13) “Indeed, Adam first was formed then Eva. And Adam was not mislead but the woman, being (completely) mislead, in transgression has become.”

    14) “But she will be saved thru (dia) the child-bearing.”

    15) “If they (for a fact ) abide in faith and love and sanctification with sobriety… Faithful Is the Word…!!!”

    Point made…!!! Inclusio closed… God in His mercy saves sinners just like Paul and Eva… and Russ, et al…

    Please suffer this poor laymen’s take on this most torturous passage… Russ

    1)(see Mantey on perfective use of ek in composition, sec. 110, p. 102)

    2) (note definite article (the child bearing, a particular childbearing)

    3) Aorist tense: speaks of the fact of action without reference to its progress, Mantey, sec 179 p. 193
    4) Inclusio: A literary/rhetorical device of bracketing for effect: https://en.wikipedia.org/wiki/Inclusio

    1. Thanks for your thoughts, Russ. I like that quotation from Robertson. The more I read Paul, the more I see his genius use of rhetoric too.

      I didn’t look at the comments at the end of McDaniel’s article (Sometimes it’s better not to look at comments.) I might take a quick look later.

      I don’t have access to Dana Mantey’s Greek Grammar. But I don’t know why you mentioned ek. As far as I can see, ek occurs only twice in 1 Timothy, in 1 Timothy 1:5 and 6:4. What am I missing?

      I agree that the way we take gar is critical. I take gar in 1 Timothy 2:13 in much the same way as I take it in 1 Timothy 2:5. I’ve written about this here: https://margmowczko.com/1-timothy-212-not-as-clear-2/

      It is common for abstract nouns to have a definite article in Greek. I see 1 Timothy 2:15 a bit differently from you. I’ve written about dia tēs teknogonias and Paul’s use of pistos ho logos (“Faithful Is the Word” or “this is a faithful saying”) here: https://margmowczko.com/chastity-salvation-1-timothy-215/

      I firmly believe pistos ho logos belongs with the preceding verse (1 Tim. 2:15) and not the following phrase in 1 Tim. 3:1 (“If anyone aspires to overseership …”) I’m glad the USB5/NA28 has punctuated it this way.

      By the way, en hesuchia (“in quietnesss”) forms an inclusion in 1 Timothy 2:11-12. The USB5/NA28 punctuate these two verses as one sentence.

  10. Marg, I just found a pdf of Dana and Mantey’s, “A Manual Grammar of the Greek New Testament” for free . I just downloaded it and then put a shortcut ikon on my desktop.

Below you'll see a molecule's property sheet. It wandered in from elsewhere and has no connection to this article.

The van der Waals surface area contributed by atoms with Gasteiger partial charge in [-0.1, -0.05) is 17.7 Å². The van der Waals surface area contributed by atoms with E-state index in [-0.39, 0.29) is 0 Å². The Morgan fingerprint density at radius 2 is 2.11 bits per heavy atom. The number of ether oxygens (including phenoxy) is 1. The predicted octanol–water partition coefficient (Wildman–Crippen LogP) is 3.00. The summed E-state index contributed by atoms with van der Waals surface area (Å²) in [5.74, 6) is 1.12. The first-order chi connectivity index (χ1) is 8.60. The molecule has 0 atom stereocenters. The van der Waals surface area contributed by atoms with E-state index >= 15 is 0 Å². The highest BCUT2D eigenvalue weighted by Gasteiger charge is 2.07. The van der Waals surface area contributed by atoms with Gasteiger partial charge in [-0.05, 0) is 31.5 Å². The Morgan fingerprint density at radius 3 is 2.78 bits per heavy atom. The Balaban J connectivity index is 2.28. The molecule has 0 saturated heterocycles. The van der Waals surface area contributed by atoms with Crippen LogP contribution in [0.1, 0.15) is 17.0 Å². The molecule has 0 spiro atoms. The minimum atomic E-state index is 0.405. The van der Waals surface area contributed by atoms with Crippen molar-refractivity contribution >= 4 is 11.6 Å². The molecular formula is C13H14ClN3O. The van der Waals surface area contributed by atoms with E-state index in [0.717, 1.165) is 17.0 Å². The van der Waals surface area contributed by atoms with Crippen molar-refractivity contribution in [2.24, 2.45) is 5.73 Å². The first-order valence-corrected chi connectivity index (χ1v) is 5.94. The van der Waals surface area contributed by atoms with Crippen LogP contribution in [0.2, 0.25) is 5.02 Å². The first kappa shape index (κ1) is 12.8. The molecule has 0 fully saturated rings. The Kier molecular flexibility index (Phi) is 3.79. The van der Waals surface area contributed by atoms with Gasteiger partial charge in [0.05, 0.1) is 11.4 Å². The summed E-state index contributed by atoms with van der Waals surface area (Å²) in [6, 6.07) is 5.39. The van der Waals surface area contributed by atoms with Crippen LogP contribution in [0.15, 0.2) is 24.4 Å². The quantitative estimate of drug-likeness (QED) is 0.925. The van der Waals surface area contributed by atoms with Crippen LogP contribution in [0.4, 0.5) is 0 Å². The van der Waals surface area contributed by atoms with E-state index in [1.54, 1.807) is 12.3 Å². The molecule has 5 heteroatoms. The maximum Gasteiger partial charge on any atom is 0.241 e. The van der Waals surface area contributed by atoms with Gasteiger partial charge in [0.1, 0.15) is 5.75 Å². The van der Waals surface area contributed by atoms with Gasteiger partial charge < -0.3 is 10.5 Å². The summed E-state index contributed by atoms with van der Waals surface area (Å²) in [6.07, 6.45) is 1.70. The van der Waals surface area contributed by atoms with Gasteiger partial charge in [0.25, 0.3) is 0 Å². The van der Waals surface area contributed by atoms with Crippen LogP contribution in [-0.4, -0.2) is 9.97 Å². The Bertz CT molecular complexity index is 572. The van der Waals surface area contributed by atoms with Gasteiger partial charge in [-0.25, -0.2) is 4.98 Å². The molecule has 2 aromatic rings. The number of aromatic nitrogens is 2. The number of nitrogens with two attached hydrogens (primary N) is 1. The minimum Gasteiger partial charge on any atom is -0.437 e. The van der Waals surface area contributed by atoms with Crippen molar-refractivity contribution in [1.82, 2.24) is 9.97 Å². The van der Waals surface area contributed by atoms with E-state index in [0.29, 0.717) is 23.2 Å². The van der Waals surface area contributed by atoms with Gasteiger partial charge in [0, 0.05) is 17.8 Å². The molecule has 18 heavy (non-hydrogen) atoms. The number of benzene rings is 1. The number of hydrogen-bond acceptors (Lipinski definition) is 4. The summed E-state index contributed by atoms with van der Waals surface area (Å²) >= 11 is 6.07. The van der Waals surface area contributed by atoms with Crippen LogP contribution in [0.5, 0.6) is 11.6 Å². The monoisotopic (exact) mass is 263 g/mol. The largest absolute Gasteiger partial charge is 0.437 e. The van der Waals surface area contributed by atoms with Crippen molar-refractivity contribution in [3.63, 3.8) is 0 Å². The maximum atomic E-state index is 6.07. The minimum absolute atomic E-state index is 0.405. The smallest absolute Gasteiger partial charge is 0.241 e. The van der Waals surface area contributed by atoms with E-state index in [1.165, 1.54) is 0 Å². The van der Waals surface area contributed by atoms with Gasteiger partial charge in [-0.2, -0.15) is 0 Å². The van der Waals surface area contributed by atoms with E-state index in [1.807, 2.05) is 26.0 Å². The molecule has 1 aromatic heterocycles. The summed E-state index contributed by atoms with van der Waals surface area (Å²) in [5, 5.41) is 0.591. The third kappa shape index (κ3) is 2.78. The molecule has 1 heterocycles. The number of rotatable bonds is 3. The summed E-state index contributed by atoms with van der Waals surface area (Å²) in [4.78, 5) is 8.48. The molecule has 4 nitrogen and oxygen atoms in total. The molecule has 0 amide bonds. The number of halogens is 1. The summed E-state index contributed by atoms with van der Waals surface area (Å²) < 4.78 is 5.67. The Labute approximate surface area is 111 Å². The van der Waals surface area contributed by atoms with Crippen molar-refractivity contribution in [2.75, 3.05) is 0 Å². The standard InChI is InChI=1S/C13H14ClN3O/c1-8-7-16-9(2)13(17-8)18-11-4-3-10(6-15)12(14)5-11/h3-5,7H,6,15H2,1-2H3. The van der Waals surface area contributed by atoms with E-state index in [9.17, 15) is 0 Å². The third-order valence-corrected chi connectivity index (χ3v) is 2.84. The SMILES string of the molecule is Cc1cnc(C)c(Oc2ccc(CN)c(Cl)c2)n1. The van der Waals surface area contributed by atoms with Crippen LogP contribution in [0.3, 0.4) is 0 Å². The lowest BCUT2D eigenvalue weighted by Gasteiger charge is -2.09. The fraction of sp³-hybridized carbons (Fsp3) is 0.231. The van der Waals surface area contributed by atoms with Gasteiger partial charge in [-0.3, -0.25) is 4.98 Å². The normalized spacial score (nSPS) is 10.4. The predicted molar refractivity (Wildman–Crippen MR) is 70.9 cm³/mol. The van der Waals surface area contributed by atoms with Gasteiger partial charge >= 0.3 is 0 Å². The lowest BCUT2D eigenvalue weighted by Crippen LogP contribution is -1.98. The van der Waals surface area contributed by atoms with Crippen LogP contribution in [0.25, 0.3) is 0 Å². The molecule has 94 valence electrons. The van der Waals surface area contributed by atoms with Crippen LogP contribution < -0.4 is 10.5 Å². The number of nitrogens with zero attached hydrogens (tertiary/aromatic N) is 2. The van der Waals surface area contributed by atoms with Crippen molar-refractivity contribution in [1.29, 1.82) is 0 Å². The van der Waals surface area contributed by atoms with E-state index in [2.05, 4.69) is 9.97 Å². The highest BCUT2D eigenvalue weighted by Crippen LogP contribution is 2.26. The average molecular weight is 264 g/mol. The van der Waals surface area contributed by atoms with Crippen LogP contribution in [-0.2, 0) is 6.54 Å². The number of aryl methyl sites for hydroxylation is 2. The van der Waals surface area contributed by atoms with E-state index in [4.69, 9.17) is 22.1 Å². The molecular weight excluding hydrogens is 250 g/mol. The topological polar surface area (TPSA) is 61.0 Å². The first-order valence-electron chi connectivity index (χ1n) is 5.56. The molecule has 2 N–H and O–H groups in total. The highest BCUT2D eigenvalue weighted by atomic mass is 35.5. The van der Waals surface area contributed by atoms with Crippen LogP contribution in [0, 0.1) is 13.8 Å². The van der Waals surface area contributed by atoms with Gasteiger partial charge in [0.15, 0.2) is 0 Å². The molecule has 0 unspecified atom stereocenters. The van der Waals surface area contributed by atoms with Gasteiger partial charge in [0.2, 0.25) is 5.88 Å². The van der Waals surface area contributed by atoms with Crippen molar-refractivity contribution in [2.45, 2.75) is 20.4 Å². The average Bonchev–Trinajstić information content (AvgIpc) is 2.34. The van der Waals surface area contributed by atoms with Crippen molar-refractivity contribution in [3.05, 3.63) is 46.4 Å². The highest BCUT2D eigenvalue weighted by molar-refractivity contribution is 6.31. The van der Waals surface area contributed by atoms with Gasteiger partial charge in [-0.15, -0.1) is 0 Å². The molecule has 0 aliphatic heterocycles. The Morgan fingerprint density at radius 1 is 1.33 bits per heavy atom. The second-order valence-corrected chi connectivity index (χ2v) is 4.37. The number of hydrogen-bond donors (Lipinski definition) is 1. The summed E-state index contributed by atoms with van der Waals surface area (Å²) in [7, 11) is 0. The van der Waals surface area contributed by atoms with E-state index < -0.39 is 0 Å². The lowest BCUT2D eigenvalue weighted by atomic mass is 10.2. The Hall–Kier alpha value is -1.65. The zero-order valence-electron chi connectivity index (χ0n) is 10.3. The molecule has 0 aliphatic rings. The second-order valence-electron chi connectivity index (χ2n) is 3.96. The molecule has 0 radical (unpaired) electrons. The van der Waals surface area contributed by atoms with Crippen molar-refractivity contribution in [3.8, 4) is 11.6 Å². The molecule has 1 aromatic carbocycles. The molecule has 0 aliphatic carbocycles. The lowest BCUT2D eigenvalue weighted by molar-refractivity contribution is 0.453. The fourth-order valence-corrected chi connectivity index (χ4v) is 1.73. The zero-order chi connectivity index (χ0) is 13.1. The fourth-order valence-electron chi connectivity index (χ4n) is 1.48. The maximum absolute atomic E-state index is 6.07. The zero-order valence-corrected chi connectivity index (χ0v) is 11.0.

Go here:

    On ek… Just a curiosity of mine here… I cut my footnote here to keep the document reduced in size… It shows up in the prefix ἐξ in the term ἐξαπατηθεῖσα , aorist passive participle of ἀπατάω, (ap-at-ah’-o).

    Mantey, at sec.110, p. 102 under Prepositions, showing εκ, (ek) in composition as emphatic. He uses our term of interest as an example:

    D&M, Sec. 110, p. 102, Root meanings: out of, from within. In composition: out of, away—emphasis.

    2 Cor. 4:8 furnishes a striking example of the perfective use, ἀπορούμενοι ἀλλ´ ούκ ἐξαπορούμενοι, perplexed, but not completely perplexed.

    Strong’s #538 shows, Usage: I deceive, cheat, lead into error.

    Given these three designated meanings we can see that Strong’s lexicographers feel there is a negative sense associated with this word.

    Given the dynamics of the garden event in Genesis Ch. 3, I, sometime ago settled on designated meaning #3, “lead into error.”

    Helps Word-studies (they use Strong’s reference numbers) shows:
    538 apatáō (from 539 /apátē) – properly, deceive, using tactics like seduction, giving dis¬torted impressions, etc. 538 /apatáō (“lure into deception”) emphasizes the means to bring in error (delusion).
    [This means of deception with 538 (apatáō) is often sensual (personal desires, pleasure; cf. A. Deissmann).]
    I think, since Paul is the only user of this term we have a case of the master rhetorician at work…
    The Koine, as the most highly developed language ever is able to convey the finest shade of meaning for its users. Paul max’s it out…!!! Can you imagine this guy in Corinth… or Rome…???